The iPhone 5c and 5s arrive in retail outlets and phone stores today, and with it, the truly public debut of iOS 7. Apple's new mobile operating system has an entirely overhauled look and feel, for perhaps the first time in the iPhone's short but rich history. And people are, well, kind of making a thing of it. There is an entire Tumblr full of "sloppy" iOS 7 elements, some "give it a few days" pushback, and many words spilled in the median.
Two things you might keep in mind as you or someone you love drag their heels through an iOS 7 upgrade. One is that, again, this really is the first major overhaul of iOS. Apple has added and taken out features, and literally dressed up some parts of the system with leather, linen, and new lighting before. But this is perhaps what you might call an entirely new environment for your mobile life, where every look, feel, and feature was reconsidered.
The other is that the public that is viewing and buying this iPhone is a different public than existed in late June of 2007. The best explanation and allegory I can find for that comes from a very smart take on a different redesign: the University of California's attempt to redesign their logo in 2012, beautifully reported and explained by _99% Invisible.
The University ("UC") crafted a very modern logo (or monogram, actually) for use across their entire system: abstract symbolism, rounded corners, and even a bold gradient. As pointed out in this episode of the (simply great) 99% podcast, this logo was almost always going to arrive with other contextual elements: text, university names, and further color-schemed web or printed page elements. The roll-out was poisoned, too, from media reporting that made it seem the school's logo was replacing its seal (as pictured above).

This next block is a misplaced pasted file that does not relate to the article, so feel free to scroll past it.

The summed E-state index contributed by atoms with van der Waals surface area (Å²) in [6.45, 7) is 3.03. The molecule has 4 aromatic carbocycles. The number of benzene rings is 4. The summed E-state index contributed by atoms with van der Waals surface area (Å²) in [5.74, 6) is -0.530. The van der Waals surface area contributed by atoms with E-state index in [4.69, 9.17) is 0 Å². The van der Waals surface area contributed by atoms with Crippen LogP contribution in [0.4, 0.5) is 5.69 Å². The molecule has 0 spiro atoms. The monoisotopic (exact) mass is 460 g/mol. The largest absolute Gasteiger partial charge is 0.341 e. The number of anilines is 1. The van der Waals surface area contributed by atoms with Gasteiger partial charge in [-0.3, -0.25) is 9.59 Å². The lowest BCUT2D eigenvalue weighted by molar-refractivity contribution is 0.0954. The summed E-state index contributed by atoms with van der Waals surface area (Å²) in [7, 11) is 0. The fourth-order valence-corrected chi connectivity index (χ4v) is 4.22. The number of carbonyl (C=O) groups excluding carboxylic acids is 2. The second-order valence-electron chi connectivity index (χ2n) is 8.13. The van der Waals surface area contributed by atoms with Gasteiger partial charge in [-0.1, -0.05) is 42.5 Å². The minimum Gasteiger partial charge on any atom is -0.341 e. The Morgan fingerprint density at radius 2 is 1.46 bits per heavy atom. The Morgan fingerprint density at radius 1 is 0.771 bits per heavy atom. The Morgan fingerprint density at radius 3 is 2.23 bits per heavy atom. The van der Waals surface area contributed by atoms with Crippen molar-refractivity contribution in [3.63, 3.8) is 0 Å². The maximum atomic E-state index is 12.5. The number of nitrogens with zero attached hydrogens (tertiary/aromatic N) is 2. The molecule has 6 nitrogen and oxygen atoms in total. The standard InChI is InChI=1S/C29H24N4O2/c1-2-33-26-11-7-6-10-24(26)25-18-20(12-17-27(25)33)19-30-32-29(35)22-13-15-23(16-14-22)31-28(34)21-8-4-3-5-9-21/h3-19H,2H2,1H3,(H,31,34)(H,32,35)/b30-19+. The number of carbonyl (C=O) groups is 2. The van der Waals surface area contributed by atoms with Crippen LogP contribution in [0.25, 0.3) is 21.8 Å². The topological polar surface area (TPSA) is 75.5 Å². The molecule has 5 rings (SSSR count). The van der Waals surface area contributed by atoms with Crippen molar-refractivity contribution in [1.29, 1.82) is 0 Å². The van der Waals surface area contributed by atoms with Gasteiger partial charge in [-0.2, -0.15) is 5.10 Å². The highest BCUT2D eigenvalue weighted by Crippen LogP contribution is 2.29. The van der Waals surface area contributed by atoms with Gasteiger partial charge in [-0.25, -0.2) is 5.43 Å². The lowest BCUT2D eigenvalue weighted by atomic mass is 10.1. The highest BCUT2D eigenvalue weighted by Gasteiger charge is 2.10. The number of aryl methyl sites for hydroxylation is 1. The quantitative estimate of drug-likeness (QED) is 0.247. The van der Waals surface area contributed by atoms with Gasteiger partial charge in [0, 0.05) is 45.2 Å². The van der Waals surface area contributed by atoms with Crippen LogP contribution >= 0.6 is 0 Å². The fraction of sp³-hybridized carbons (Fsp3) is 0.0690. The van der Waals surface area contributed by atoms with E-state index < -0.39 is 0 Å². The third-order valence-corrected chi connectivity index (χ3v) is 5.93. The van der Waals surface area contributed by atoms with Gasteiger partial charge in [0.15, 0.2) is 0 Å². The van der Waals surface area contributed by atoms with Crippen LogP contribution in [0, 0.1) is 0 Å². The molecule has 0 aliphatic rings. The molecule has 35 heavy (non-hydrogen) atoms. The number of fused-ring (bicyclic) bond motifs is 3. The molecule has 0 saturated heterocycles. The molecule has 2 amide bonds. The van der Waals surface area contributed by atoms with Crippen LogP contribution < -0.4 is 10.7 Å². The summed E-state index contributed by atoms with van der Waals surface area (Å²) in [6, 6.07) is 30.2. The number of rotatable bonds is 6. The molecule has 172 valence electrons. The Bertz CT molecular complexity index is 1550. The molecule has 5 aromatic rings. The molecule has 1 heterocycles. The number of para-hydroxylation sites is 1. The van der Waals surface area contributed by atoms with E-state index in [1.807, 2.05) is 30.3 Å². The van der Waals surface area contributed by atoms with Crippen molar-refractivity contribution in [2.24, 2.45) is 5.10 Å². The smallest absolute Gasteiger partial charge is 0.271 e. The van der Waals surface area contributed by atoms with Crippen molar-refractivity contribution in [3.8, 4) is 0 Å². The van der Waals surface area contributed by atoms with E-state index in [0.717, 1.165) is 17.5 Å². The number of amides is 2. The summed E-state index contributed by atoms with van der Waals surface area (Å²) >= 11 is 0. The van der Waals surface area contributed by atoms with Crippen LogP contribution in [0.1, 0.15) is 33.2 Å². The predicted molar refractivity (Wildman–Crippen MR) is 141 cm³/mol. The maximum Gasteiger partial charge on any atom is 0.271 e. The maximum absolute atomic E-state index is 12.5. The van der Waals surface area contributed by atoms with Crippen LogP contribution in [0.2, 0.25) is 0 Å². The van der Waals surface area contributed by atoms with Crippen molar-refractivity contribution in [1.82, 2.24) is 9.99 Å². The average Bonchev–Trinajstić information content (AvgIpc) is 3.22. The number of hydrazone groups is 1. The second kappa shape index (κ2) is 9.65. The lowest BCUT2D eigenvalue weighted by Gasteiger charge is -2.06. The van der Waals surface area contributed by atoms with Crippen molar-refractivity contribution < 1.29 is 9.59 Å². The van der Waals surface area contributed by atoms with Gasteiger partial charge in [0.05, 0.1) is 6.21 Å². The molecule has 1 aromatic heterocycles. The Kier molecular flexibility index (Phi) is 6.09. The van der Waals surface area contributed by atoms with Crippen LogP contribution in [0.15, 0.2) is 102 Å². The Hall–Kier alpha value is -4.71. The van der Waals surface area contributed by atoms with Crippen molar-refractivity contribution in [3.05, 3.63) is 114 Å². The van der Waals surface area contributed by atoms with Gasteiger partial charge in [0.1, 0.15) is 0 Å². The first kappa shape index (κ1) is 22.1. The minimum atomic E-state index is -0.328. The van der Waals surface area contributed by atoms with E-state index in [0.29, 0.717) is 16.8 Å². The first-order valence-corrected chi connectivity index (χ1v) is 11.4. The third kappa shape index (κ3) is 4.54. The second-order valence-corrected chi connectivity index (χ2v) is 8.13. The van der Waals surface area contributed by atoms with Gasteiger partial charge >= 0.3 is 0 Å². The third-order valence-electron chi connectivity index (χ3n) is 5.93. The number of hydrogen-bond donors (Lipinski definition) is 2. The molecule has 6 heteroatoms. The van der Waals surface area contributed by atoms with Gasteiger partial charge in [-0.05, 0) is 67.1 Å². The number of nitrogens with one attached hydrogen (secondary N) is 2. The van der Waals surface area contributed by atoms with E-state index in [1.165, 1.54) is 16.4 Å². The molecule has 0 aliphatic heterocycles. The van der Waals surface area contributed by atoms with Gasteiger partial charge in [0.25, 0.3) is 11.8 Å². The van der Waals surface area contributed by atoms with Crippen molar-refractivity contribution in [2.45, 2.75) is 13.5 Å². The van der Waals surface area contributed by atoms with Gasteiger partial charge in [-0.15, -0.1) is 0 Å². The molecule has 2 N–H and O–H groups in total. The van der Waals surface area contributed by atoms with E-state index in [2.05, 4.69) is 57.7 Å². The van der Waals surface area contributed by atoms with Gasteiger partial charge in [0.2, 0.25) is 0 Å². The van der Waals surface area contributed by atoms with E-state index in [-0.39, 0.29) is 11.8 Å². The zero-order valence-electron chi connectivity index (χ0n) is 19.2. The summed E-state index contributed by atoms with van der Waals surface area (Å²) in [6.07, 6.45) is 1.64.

But to me, what most speaks to how iOS 7 has encountered relatively sustained criticism, specifically on its look and feel and attention to detail, is this preface note by 99% host Roman Mars:
Design awareness is at an all time high ... People have cottoned onto the idea that their interaction with the built world, and their hidden communication with the people who designed it, really matters. It's really important. And like I said, this usually works out--pretty well. But sometimes, it's a f***ing trainwreck.
Listen to the related episode, The Brief and Tumultuous Life of the New UC Logo, in full, to hear all the connections. As with the UC logo, there are definitely legitimate design choices made across iOS 7 that can be critiqued, and in fairly objective fashion. But as for the volume and tone of many reactions, I will say that the clash between a burgeoning public design awareness and a totally new and untested design makes a lot of sense.
You hold, view, touch, and trade messages with your phone or tablet every day, and you know what it feels like when there is harmony between details. How long it takes to pull up a contact to send a text message, and the route your fingers take to get there—you will have an opinion on this, based on history, feel, and expectations.
Anyways. Give iOS 7 a few days, folks, and be glad we're having this discussion.